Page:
President Clinton, in a news conference aboard Air Force One flying back to Washington Sunday, said the United States would consider sending troops to police a neutralized Golan Heights, in consultation with Congress and if both Syria and Israel agreed.

"As for U.S. troops," Clinton said, "obviously if both sides made an agreement and both sides wanted us . . . we would have to give it serious consideration." Clinton said the subject would be one that "we would have to talk to the Congress about."Clinton, wearing jeans and sipping a soft drink, spoke to reporters as Air Force One was still about four hours away from Washington and several hours after he concluded his talks with Syrian President Hafez Assad in Geneva.

Clinton described Assad as "tough, very tough" and said, "I think he has reached the conclusion that in the interest of his people, his administration and his legacy can make a meaningful and lasting peace." Clinton added, for emphasis, "I believe that."

Clinton added, "Today is the first time he had ever explicitly said he wanted an end to hostility with Israel . . . that peace with him meant normal peaceful relations."

In considering the future of the Golan Heights, Assad stressed that "Israel's security was not all that was at stake" and that, "Damascus was closer to the Golan than Tel Aviv or Jerusalem," Clinton said. "Both sides need security assurances."

Clinton said he spoke to Assad at some length about U.S. objections to any Syrian support of terrorists and also expressed his desire that Lebanon be "an independent state."

Assad denied again, Clinton said, that his country had any part to play in the downing of Pan Am flight 103 over Lockerbie, Scotland, pointing out that the only son of a Syrian woman in his home territory was also a victim.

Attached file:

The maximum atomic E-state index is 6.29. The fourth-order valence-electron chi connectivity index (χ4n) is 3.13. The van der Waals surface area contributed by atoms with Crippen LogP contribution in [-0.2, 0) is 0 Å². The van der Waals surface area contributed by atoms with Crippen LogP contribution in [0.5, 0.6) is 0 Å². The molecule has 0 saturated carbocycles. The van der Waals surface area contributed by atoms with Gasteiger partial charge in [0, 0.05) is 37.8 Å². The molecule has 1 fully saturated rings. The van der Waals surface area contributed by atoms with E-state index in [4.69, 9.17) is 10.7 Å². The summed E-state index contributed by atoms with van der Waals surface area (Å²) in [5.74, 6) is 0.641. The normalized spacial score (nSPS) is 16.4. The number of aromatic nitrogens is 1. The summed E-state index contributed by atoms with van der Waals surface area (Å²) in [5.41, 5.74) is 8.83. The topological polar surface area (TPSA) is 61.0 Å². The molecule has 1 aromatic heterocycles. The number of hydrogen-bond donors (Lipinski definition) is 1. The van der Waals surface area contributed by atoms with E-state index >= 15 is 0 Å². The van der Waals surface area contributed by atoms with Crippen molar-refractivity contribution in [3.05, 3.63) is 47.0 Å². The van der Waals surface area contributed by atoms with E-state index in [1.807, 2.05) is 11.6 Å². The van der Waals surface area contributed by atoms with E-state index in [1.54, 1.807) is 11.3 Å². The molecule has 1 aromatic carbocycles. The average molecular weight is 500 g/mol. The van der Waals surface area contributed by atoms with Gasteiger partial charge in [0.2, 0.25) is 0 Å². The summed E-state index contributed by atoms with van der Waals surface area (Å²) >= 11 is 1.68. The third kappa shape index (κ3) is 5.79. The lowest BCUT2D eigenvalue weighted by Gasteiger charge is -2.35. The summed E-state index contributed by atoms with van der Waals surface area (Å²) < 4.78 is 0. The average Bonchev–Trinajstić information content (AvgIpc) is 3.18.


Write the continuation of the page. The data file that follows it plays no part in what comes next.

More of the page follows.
"This is an issue I never consider closing," Clinton said Assad told him. "If you ever have any evidence that any Syrian was involved you just let me know, we will take appropriate action," Assad assured Clinton.

Clinton said that as soon as he boarded Air Force One he called Israeli Prime Minister Yitzhak Rabin and President Hosni Mubarak of Egypt to "tell them what had gone on with the meeting." Clinton said he tried to reach King Fahd of Saudi Arabia but could not.

The Israeli government withheld formal reaction until it could hear from two U.S. officials who were dispatched to Jerusalem to provide details about what Clinton and Assad had said to each other in private.

There was a problem with the public remarks, Foreign Minister Shimon Peres said Sunday. "The tone," he explained, "was too positive to be disappointing, but it was too general to be satisfactory."

Calls for a "comprehensive peace" from both Clinton and Assad also reinforced doubts in Israel that Syria will come to terms with Israel until other Arab states and the Palestinians do.

But some high-ranking Israeli officials, most of them on the political left, were more upbeat, arguing that Assad had indeed uttered the words they had been seeking to move peace negotiations forward. Now it was Israel's turn to respond, they said.